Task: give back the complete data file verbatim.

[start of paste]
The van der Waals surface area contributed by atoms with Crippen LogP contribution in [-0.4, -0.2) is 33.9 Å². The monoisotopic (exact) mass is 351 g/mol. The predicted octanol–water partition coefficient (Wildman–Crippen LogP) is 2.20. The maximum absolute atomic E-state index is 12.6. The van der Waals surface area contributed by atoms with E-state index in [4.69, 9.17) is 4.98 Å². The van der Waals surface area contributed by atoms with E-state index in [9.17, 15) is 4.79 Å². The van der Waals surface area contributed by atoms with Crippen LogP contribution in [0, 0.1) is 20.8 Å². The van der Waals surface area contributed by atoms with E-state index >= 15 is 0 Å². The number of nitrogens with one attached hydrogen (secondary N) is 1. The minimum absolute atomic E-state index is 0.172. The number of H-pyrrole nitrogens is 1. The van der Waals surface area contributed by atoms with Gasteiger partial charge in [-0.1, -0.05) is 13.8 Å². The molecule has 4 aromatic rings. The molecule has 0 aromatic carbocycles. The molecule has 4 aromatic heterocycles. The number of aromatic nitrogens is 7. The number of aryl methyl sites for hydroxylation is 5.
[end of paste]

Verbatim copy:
The van der Waals surface area contributed by atoms with Crippen LogP contribution in [-0.4, -0.2) is 33.9 Å². The monoisotopic (exact) mass is 351 g/mol. The predicted octanol–water partition coefficient (Wildman–Crippen LogP) is 2.20. The maximum absolute atomic E-state index is 12.6. The van der Waals surface area contributed by atoms with E-state index in [4.69, 9.17) is 4.98 Å². The van der Waals surface area contributed by atoms with E-state index in [9.17, 15) is 4.79 Å². The van der Waals surface area contributed by atoms with Crippen LogP contribution in [0, 0.1) is 20.8 Å². The van der Waals surface area contributed by atoms with E-state index >= 15 is 0 Å². The number of nitrogens with one attached hydrogen (secondary N) is 1. The minimum absolute atomic E-state index is 0.172. The number of H-pyrrole nitrogens is 1. The van der Waals surface area contributed by atoms with Gasteiger partial charge in [-0.1, -0.05) is 13.8 Å². The molecule has 4 aromatic rings. The molecule has 0 aromatic carbocycles. The molecule has 4 aromatic heterocycles. The number of aromatic nitrogens is 7. The number of aryl methyl sites for hydroxylation is 5.